So far, young people are mobilizing in limited numbers and mainly in the wealthiest European countries and to a lesser extent in the US. For this movement to influence policymakers it will have to become broader, spreading to other countries, and deeper, attracting many more participants who then will become willing to make ever-bigger sacrifices for the cause. Of course, it is hard to predict the future locations and strengths of social movements. Past revolutions happened at unlikely moments in countries often deemed not ready for radical change, while places with deep misery and horrible governments remain stable. However, we can confidently predict that the effects of global warming will become ever more severe and will affect a broader number of people. Even for those who, for now, do not directly feel the consequences of climate change, journalists’ love of reporting on disaster will bring the reality of climate change home. When we read about floods and famines elsewhere, or deaths from heat waves, it makes us wonder and worry if that could happen where we live. Rich cities already are not immune to flooding. Superstorm Sandy, which inflected heavy damage on New York City in 2012, did more to increase climate awareness in the US than anything else.

Young people have another form of leverage. They, like each new generation, determines the size of the following generation We know that birth rates have been declining in most countries in the world for the past half century. Recently, that decline has accelerated in rich countries. There are a number of reasons for this: stagnant or declining incomes, rising debt loads among young people, and the lack of affordable homes. On top of those immediate material factors, ever expanding ideas of what parents ought to do for their children, make couples worry that they can’t afford the money or time to provide for even one and certainly not more future children.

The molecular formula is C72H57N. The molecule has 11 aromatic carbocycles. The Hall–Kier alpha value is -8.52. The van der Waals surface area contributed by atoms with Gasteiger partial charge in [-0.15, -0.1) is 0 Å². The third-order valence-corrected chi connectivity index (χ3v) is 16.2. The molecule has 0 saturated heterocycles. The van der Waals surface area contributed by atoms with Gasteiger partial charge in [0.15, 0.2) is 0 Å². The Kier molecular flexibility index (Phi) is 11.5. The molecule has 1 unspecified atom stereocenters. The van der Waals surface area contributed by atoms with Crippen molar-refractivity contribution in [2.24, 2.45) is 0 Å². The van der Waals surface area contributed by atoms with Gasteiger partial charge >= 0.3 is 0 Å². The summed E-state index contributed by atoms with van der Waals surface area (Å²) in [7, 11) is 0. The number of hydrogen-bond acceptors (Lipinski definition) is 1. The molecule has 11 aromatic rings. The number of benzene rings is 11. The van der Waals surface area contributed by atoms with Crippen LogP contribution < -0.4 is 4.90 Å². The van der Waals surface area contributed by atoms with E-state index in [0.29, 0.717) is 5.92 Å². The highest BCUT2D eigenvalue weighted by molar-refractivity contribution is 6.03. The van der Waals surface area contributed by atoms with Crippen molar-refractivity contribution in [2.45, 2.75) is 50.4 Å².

As of yet, demographers have not studied whether worries over global warming are affecting fertility decisions. However, we know from the words of young environmental activists that they are thinking in those terms. Along with expressing worries about their own futures they speak of their dread of bringing another generation into a world that they accurately believe is doomed unless dramatic and rapid actions are taking to drastically reduce CO2 emissions.

Organized or spontaneous fertility strikes would be a powerful weapon. Capitalists depend on rising, or at least stable, populations to provide workers and consumers. Japan is the prime example of what happens to even the richest and most dynamic economies when population falls. If young people refuse to have children and make clear that global warming is a, or the, main reason, then that in itself will become a new political dynamic. Young peoples’ public and private actions will determine governments’ policies on global warming and determine whether organized human life on this planet can survive.

Global Warming
The United States along with Bangladesh, China, Egypt, India, Indonesia, Japan, the Philippines and Vietnam are home to 50 million people who will be exposed to the effects of increased coastal flooding by 2040
Views expressed are of individual Members and Contributors, rather than the Club's, unless explicitly stated otherwise.